Survey Shows 55% of U.S. adults feel tired after spring daylight saving time transition

The start of daylight saving time means many will lose an hour of sleep – and 55% of Americans report feeling tired after the time change, according to a new survey by the American Academy of Sleep Medicine (AASM). In addition, two new studies suggest that the spring daylight saving time transition raises health and safety risks. This year, most Americans will “spring forward” at 2 a.m. on Sunday, March 8.

A recent study shows that fatal traffic accident risks acutely increased by 6% in the U.S. following the spring daylight saving transition.[1] Risk of fatal accidents associated with the spring change to daylight saving time was highest in the morning, and locations further west in a time zone were affected more by the spring transition. Another alarming study reveals an increase in hospital admissions due to atrial fibrillation following the spring transition to daylight saving time.[2] When separated by gender, this finding persisted only among women. In contrast, no significant differences in atrial fibrillation admission rates were found following the autumn transition to standard time.

“Studies consistently show that the spring transition to daylight saving time is associated with negative consequences for health, safety, and productivity, all of which may be related to sleep disruption caused by the time change,” said AASM President Dr. Kelly Carden.

According to the AASM Daylight Saving Time Health Advisory, studies show that moving into or out of daylight saving time has adverse effects on sleep/wake patterns that can last about five to seven days. The effects of changing to daylight saving time appear to be most notable for those who have pre-existing insufficient sleep.

The AASM recommends the following tips to minimize adverse sleep effects due to the change to daylight saving time:

  • Obtain at least 7 hours of sleep per night preceding and following daylight saving time changes.
  • Gradually adjust your sleep and wake times beginning two to three days before the March 8 time change, shifting your bedtime 15 to 20 minutes earlier each night.
  • Head outdoors on the morning of Sunday, March 8. Exposure to morning sunlight will help regulate your internal clock.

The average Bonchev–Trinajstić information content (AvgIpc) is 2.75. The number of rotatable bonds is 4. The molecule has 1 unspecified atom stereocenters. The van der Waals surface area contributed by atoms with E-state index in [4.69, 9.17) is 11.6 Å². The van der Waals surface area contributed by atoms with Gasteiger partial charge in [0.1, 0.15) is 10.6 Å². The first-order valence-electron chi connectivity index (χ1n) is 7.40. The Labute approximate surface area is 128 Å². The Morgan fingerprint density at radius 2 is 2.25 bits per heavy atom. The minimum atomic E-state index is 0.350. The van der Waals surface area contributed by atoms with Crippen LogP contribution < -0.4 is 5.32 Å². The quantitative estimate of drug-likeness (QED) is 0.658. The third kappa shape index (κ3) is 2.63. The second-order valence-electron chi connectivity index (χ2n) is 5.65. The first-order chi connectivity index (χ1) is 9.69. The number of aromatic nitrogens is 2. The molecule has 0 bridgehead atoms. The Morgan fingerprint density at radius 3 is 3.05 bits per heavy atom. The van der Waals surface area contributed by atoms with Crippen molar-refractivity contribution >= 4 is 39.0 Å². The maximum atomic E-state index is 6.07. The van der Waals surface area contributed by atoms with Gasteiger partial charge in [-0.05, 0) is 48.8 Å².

When performing activities that require maximum alertness, individuals also should exercise caution for at least seven days following the change to daylight saving time.

To download the AASM Sleep Prioritization Survey – Spring Daylight Saving Time report, click here. More information about the importance of sleep and your health is available from the AASM at www.SleepEducation.org.

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About the Survey

The September 2019 AASM Sleep Prioritization Survey involved 2,003 adult participants in the U.S. The margin of error is +/- 2 percentage points with a confidence interval of 95 percent. Atomik Research, an independent market research agency, conducted the survey.

About the American Academy of Sleep Medicine

Established in 1975, the AASM advances sleep care and enhances sleep health to improve lives. The AASM has a combined membership of 11,000 accredited member sleep centers and individual members, including physicians, scientists and other health care professionals (aasm.org).

[1]A Chronobiological Evaluation of the Acute Effects of Daylight Saving Time on Traffic Accident Risk,” Current Biology, Jan. 30, 2020 – https://doi.org/10.1016/j.cub.2019.12.045.

[2]Changes in Atrial Fibrillation Admissions Following Daylight Saving Time Transitions,” ScienceDirect, Jan. 27, 2020 – https://doi.org/10.1016/j.sleep.2020.01.018,

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